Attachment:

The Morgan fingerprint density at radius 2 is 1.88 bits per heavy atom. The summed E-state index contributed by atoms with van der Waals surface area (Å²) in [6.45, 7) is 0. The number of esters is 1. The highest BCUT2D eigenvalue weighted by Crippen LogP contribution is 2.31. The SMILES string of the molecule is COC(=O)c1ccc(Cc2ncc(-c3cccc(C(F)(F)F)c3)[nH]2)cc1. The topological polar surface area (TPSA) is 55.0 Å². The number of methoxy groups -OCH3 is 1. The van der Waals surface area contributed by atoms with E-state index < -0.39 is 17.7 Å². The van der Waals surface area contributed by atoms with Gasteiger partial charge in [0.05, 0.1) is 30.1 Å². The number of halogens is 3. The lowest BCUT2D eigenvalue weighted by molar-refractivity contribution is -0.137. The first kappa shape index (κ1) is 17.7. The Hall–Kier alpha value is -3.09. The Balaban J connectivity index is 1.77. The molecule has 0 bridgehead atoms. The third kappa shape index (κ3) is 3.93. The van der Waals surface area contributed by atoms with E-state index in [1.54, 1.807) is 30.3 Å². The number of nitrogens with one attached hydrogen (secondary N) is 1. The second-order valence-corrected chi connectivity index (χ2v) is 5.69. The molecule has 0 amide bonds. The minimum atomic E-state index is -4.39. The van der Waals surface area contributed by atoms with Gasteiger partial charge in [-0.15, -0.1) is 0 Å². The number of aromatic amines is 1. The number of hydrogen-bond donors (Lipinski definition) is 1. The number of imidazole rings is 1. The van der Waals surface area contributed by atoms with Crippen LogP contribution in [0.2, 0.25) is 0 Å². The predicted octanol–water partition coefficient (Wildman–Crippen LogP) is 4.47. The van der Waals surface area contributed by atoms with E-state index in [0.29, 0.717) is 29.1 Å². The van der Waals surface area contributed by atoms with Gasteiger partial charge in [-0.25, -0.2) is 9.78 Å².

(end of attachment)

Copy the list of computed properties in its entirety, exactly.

The Morgan fingerprint density at radius 2 is 1.88 bits per heavy atom. The summed E-state index contributed by atoms with van der Waals surface area (Å²) in [6.45, 7) is 0. The number of esters is 1. The highest BCUT2D eigenvalue weighted by Crippen LogP contribution is 2.31. The SMILES string of the molecule is COC(=O)c1ccc(Cc2ncc(-c3cccc(C(F)(F)F)c3)[nH]2)cc1. The topological polar surface area (TPSA) is 55.0 Å². The number of methoxy groups -OCH3 is 1. The van der Waals surface area contributed by atoms with E-state index < -0.39 is 17.7 Å². The van der Waals surface area contributed by atoms with Gasteiger partial charge in [0.05, 0.1) is 30.1 Å². The number of halogens is 3. The lowest BCUT2D eigenvalue weighted by molar-refractivity contribution is -0.137. The first kappa shape index (κ1) is 17.7. The Hall–Kier alpha value is -3.09. The Balaban J connectivity index is 1.77. The molecule has 0 bridgehead atoms. The third kappa shape index (κ3) is 3.93. The van der Waals surface area contributed by atoms with E-state index in [1.54, 1.807) is 30.3 Å². The number of nitrogens with one attached hydrogen (secondary N) is 1. The second-order valence-corrected chi connectivity index (χ2v) is 5.69. The molecule has 0 amide bonds. The minimum atomic E-state index is -4.39. The van der Waals surface area contributed by atoms with Gasteiger partial charge in [-0.15, -0.1) is 0 Å². The number of aromatic amines is 1. The number of hydrogen-bond donors (Lipinski definition) is 1. The number of imidazole rings is 1. The van der Waals surface area contributed by atoms with Crippen LogP contribution in [0.2, 0.25) is 0 Å². The predicted octanol–water partition coefficient (Wildman–Crippen LogP) is 4.47. The van der Waals surface area contributed by atoms with E-state index in [0.29, 0.717) is 29.1 Å². The van der Waals surface area contributed by atoms with Gasteiger partial charge in [-0.25, -0.2) is 9.78 Å².